President Xi Jinping has just concluded a two-day visit to Myanmar. The event will have enormous regional, indeed, global implications. It reflected a very assertive side of China's foreign policy, bending all actions to an ultimate geo-strategic objective. In this case, the objective was obviously to buttress the Road and Belt Initiative (RBI), the cornerstone of China's foreign policy. There were three components of this objective contained in this particular trip. One was the gaining of China's access to the Indian Ocean. A second was the embrace of Myanmar into the Chinese fold after generations of diplomacy that were fraught and third, a step forward towards consolidating Chinese power in India's periphery. Xi did not seem to allow for India's obvious apprehensions, Bangladesh's possible misgivings, and the West's apparent opprobrium to stand in the way of the fruition of what he has often spoken of as Zhang Guomeng, or 'china dream'.
'Pauk-Phaw', a Burmese term, usually means 'fraternal'. It is often used to describe relations between siblings. In Myanmar it has often been used to refer to its Chinese connections. Most recently, and significantly, it was a political vocabulary that no less a person than President Xi Jinping relied on, when he penned an article published in a Myanmarese newspaper just on the eve of his recent visit to Yangon. Somewhat grandiosely, the piece was entitled, "Writing a New Chapter in our Millenia-old Pauk-Phaw Friendship". Xi went on to state that it was an apt description of the fraternal sentiments between our two peoples, whose ties date back to ancient times.
That could be an exaggeration. The bilateral relations in the past have not been as smooth as the article makes out. Historically Communist groups within that country had sought and obtained solace and succour from such militants. Indeed, just prior to the visit, a Chinese senior emissary, Sun Guoxiang had met such groups near the border. One result of the meeting was statements of welcome to the Chinese President issued by the ethnic insurgents. This also signalled the kind of power Beijing still wields over those who can be potential trouble makers for the Myanmar regime.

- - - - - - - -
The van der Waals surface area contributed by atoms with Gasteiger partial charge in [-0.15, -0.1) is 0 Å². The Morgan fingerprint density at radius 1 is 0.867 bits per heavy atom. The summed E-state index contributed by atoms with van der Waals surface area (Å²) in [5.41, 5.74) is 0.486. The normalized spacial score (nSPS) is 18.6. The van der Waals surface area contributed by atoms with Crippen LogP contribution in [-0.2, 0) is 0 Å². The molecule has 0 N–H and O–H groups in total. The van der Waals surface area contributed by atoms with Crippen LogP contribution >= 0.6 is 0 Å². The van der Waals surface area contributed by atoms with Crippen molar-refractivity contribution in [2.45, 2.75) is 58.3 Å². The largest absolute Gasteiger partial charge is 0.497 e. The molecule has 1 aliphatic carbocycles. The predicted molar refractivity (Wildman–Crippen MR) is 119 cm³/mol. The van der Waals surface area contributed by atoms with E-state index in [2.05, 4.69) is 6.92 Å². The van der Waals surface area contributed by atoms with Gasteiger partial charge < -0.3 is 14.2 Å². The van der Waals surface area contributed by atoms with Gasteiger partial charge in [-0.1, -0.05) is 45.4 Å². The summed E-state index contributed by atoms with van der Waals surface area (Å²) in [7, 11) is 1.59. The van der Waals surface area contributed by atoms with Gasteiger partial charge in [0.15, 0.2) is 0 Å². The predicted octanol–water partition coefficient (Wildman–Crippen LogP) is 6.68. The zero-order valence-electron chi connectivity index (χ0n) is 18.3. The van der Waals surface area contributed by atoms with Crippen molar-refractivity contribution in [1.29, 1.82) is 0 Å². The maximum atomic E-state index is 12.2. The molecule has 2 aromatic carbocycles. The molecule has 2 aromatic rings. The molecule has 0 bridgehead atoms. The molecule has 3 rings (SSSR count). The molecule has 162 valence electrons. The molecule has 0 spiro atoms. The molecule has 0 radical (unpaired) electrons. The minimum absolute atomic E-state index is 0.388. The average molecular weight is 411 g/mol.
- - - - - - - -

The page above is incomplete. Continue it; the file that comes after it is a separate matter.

However, for Beijing, the visit was well timed. Myanmar was caught between the devil and the deep blue sea. The leadership is reeling from the criticisms faced particularly from western countries with regard to the conduct of the military in the Rakhine state mainly with regard to the Rohingya refugees who have fled to Bangladesh. The fall from grace in western eyes of Daw Aung San Suu Kyi, the most senior elected leader in recent times has been striking. Many senior generals are under sanction. The government had been dragged to the international court in the Hague on allegations of severe human rights violations. For Naypidaw, the window of manoeuvrability vis-à-vis Beijing had shrunk. China was the alternative source of support it could scarcely ignore.